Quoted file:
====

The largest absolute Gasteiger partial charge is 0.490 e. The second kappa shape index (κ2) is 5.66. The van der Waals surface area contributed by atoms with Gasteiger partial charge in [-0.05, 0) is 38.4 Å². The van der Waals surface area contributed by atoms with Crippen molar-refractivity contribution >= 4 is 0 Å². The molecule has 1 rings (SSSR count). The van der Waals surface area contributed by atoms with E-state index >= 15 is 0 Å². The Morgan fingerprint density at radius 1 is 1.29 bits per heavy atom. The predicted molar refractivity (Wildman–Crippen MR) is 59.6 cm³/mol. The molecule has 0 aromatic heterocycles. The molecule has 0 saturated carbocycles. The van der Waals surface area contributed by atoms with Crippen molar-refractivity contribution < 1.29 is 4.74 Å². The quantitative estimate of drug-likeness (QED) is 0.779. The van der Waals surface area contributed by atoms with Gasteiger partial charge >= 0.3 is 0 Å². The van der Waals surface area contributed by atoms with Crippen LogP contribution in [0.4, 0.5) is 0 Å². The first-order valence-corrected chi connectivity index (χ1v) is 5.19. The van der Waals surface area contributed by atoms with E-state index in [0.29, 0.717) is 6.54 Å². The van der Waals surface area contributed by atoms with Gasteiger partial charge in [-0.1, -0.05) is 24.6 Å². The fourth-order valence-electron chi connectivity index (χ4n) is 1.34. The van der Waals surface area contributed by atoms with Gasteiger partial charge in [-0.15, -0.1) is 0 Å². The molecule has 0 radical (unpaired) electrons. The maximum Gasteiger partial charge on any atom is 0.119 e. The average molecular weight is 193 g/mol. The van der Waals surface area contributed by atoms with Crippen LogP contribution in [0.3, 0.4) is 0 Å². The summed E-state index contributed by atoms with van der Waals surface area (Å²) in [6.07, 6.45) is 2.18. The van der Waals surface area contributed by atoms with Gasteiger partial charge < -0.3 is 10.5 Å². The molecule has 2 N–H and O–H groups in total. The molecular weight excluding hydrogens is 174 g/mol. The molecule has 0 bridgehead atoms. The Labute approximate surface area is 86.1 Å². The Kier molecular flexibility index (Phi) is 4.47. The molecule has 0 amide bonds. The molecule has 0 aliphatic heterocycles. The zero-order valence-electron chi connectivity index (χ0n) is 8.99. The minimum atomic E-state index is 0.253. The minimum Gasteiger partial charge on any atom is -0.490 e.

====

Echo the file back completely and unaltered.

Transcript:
The largest absolute Gasteiger partial charge is 0.490 e. The second kappa shape index (κ2) is 5.66. The van der Waals surface area contributed by atoms with Gasteiger partial charge in [-0.05, 0) is 38.4 Å². The van der Waals surface area contributed by atoms with Crippen molar-refractivity contribution >= 4 is 0 Å². The molecule has 1 rings (SSSR count). The van der Waals surface area contributed by atoms with E-state index >= 15 is 0 Å². The Morgan fingerprint density at radius 1 is 1.29 bits per heavy atom. The predicted molar refractivity (Wildman–Crippen MR) is 59.6 cm³/mol. The molecule has 0 aromatic heterocycles. The molecule has 0 saturated carbocycles. The van der Waals surface area contributed by atoms with Crippen molar-refractivity contribution < 1.29 is 4.74 Å². The quantitative estimate of drug-likeness (QED) is 0.779. The van der Waals surface area contributed by atoms with Gasteiger partial charge >= 0.3 is 0 Å². The van der Waals surface area contributed by atoms with Crippen LogP contribution in [0.4, 0.5) is 0 Å². The first-order valence-corrected chi connectivity index (χ1v) is 5.19. The van der Waals surface area contributed by atoms with E-state index in [0.29, 0.717) is 6.54 Å². The van der Waals surface area contributed by atoms with Gasteiger partial charge in [-0.1, -0.05) is 24.6 Å². The fourth-order valence-electron chi connectivity index (χ4n) is 1.34. The van der Waals surface area contributed by atoms with Gasteiger partial charge in [-0.15, -0.1) is 0 Å². The molecule has 0 radical (unpaired) electrons. The maximum Gasteiger partial charge on any atom is 0.119 e. The average molecular weight is 193 g/mol. The van der Waals surface area contributed by atoms with Crippen LogP contribution in [0.3, 0.4) is 0 Å². The summed E-state index contributed by atoms with van der Waals surface area (Å²) in [6.07, 6.45) is 2.18. The van der Waals surface area contributed by atoms with Gasteiger partial charge < -0.3 is 10.5 Å². The molecule has 2 N–H and O–H groups in total. The molecular weight excluding hydrogens is 174 g/mol. The molecule has 0 bridgehead atoms. The Labute approximate surface area is 86.1 Å². The Kier molecular flexibility index (Phi) is 4.47. The molecule has 0 amide bonds. The molecule has 0 aliphatic heterocycles. The zero-order valence-electron chi connectivity index (χ0n) is 8.99. The minimum atomic E-state index is 0.253. The minimum Gasteiger partial charge on any atom is -0.490 e.